Friday, January 08, 2010

Academic-turned bureaucrat Kaushik Basu finds Indian bureaucracy slow; terms civil servants ace drivers caught in traffic jams

A MONTH after taking charge as the chief economic adviser to government of India at the rank of a secretary, former Cornell University professor Kaushik Basu said that he had not changed his mind about the slowness of Indian bureaucracy but added that the problem lies with the system and not with the individuals who comprise it.
“It is like ace drivers caught in a traffic jam; a huge waste of a valuable resource”, he said in a guest column titled, “Life in the heart of Indian government” written exclusively for BBC.
He further said that his experience in the first week was “harrowing” as he had to handle questions concerning the economy that came at rapid fire from parliament and from policy-makers. “I was asked, for example, if allowing futures trading in food created inflationary pressure on the spot market price of food,” he mentioned.
After experiencing the life at high-ceilinged North Block office in Lutyens’ Delhi, Mr Basu suggested, “We have to re-examine the structures of decision-making in our bureaucracy so that permits are given quickly for new enterprises to start and bankrupt ones to close, food grains are released promptly when prices begin to rise, justice is dispensed with quickly when somebody is wronged, and visas are given (or not given) as promptly as possible.”
But he complimented the professionalism of his colleagues in finance ministry. “I did not expect the level of professionalism and commitment to work that I encountered in my ministry,” he added.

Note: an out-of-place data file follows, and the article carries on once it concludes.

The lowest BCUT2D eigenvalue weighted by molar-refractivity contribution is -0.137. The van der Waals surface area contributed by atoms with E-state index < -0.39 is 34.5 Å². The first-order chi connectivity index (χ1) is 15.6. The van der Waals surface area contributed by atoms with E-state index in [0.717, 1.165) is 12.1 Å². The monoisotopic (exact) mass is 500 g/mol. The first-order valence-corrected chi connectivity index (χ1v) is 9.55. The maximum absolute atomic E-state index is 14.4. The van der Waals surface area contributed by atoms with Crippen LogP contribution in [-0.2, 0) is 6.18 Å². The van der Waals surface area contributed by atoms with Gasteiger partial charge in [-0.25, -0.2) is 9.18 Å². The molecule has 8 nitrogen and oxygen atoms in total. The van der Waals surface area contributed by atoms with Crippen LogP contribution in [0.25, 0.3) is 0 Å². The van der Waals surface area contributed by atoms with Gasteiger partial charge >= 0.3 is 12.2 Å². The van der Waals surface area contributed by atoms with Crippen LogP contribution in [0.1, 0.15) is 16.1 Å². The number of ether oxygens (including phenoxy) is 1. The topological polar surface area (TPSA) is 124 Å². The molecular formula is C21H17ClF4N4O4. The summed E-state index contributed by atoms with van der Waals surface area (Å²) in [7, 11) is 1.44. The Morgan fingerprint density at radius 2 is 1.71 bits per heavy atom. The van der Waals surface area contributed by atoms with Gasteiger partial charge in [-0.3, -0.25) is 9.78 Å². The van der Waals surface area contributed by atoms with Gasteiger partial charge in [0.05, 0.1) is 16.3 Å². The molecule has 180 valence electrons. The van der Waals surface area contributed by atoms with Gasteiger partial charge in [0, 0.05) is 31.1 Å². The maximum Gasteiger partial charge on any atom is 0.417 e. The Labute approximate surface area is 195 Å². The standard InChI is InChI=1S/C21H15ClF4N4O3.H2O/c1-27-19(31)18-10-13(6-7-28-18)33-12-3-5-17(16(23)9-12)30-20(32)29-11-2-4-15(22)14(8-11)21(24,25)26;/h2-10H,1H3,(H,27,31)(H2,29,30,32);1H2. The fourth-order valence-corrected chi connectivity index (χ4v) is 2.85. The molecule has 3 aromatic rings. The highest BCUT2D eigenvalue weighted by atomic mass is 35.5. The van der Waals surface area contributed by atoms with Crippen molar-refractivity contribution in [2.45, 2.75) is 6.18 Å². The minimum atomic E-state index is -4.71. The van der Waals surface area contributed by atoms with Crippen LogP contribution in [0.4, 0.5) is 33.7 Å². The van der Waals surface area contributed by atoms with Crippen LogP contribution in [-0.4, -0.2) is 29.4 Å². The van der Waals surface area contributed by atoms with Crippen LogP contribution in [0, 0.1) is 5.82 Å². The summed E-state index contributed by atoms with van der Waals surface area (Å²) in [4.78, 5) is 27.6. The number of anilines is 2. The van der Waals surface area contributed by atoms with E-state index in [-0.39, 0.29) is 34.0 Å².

(In Picture: Foreign tourists walking on New Delhi’s India Gate area amid dense fog on January 6, 2010. The road leads to President’s House and South Block and North Block housing key Indian ministries including PMO, Defence, Home and Finance.)

Adverse remarks in ACR and beyond
After the assessment, officers will receive the overall grading and assessment of integrity, with effect from April 1, 2008. Prior to that only adverse remarks in the ACR were required to be communicated for representation, if any. Now it has been decided that general terms, such as “I agree or disagree with the Reporting Officer/Reviewing Officer” used by the Reviewing or Accepting Authority shall not be construed as sufficient reason for upgrading / downgrading the overall grading given by the Reporting Authority or Reviewing Authority.
Read the Office Memo on modification of adverse remarks, dated January 6, 2009

Action and Appointments
a) Dr Justice Ravi Ranjan and Justice Mandhata Singh, Additional Judges of Patna High Court have been appointed as Judges of Patna High Court.
b) Justice Reddi Kantha Rao, Justice Vilas Vishwanathrao Afzulpurkar and Justice Puligoru Venkata Sanjay Kumar, all Additional Judges of Andhra Pradesh High Court, have been appointed as Judges of Andhra Pradesh High Court.
c) Vinod Kumar Sharma has been appointed as Additional Judge of the Himachal Pradesh High Court for a period of two years.

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